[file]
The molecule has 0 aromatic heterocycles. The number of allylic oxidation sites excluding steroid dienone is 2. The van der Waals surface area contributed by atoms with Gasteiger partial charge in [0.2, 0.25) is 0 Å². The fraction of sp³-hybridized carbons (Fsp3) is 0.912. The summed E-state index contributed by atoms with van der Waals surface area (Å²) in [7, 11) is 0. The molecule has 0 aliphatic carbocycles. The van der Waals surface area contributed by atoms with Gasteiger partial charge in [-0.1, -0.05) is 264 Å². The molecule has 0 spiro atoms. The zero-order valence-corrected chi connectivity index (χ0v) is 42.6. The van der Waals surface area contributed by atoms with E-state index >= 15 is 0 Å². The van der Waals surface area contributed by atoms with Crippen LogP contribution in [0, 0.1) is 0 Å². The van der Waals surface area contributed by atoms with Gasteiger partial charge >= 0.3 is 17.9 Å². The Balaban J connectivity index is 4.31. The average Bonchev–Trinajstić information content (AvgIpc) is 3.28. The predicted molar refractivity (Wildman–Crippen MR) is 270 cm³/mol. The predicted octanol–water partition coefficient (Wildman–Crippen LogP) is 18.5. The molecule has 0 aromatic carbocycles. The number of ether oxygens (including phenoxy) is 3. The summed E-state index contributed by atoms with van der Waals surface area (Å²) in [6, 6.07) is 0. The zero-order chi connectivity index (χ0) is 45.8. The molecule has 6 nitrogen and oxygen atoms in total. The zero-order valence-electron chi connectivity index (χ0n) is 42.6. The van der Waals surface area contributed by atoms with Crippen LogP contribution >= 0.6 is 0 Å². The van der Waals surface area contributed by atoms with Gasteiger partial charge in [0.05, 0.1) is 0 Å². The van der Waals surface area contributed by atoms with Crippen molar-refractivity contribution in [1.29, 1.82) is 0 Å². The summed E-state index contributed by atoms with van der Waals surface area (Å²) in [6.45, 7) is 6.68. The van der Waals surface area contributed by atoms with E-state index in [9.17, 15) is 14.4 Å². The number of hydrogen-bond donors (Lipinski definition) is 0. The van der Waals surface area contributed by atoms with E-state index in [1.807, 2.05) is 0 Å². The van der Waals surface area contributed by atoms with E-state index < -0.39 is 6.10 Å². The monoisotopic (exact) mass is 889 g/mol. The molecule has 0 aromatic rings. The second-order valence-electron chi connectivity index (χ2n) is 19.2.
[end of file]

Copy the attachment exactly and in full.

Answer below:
The molecule has 0 aromatic heterocycles. The number of allylic oxidation sites excluding steroid dienone is 2. The van der Waals surface area contributed by atoms with Gasteiger partial charge in [0.2, 0.25) is 0 Å². The fraction of sp³-hybridized carbons (Fsp3) is 0.912. The summed E-state index contributed by atoms with van der Waals surface area (Å²) in [7, 11) is 0. The molecule has 0 aliphatic carbocycles. The van der Waals surface area contributed by atoms with Gasteiger partial charge in [-0.1, -0.05) is 264 Å². The molecule has 0 spiro atoms. The zero-order valence-corrected chi connectivity index (χ0v) is 42.6. The van der Waals surface area contributed by atoms with E-state index >= 15 is 0 Å². The van der Waals surface area contributed by atoms with Crippen LogP contribution in [0, 0.1) is 0 Å². The van der Waals surface area contributed by atoms with Gasteiger partial charge >= 0.3 is 17.9 Å². The Balaban J connectivity index is 4.31. The average Bonchev–Trinajstić information content (AvgIpc) is 3.28. The predicted molar refractivity (Wildman–Crippen MR) is 270 cm³/mol. The predicted octanol–water partition coefficient (Wildman–Crippen LogP) is 18.5. The molecule has 0 aromatic carbocycles. The number of ether oxygens (including phenoxy) is 3. The summed E-state index contributed by atoms with van der Waals surface area (Å²) in [6, 6.07) is 0. The zero-order chi connectivity index (χ0) is 45.8. The molecule has 6 nitrogen and oxygen atoms in total. The zero-order valence-electron chi connectivity index (χ0n) is 42.6. The van der Waals surface area contributed by atoms with Crippen LogP contribution >= 0.6 is 0 Å². The van der Waals surface area contributed by atoms with Gasteiger partial charge in [0.05, 0.1) is 0 Å². The van der Waals surface area contributed by atoms with Crippen molar-refractivity contribution in [1.29, 1.82) is 0 Å². The summed E-state index contributed by atoms with van der Waals surface area (Å²) in [6.45, 7) is 6.68. The van der Waals surface area contributed by atoms with E-state index in [9.17, 15) is 14.4 Å². The number of hydrogen-bond donors (Lipinski definition) is 0. The van der Waals surface area contributed by atoms with E-state index in [1.807, 2.05) is 0 Å². The van der Waals surface area contributed by atoms with E-state index < -0.39 is 6.10 Å². The monoisotopic (exact) mass is 889 g/mol. The molecule has 0 aromatic rings. The second-order valence-electron chi connectivity index (χ2n) is 19.2.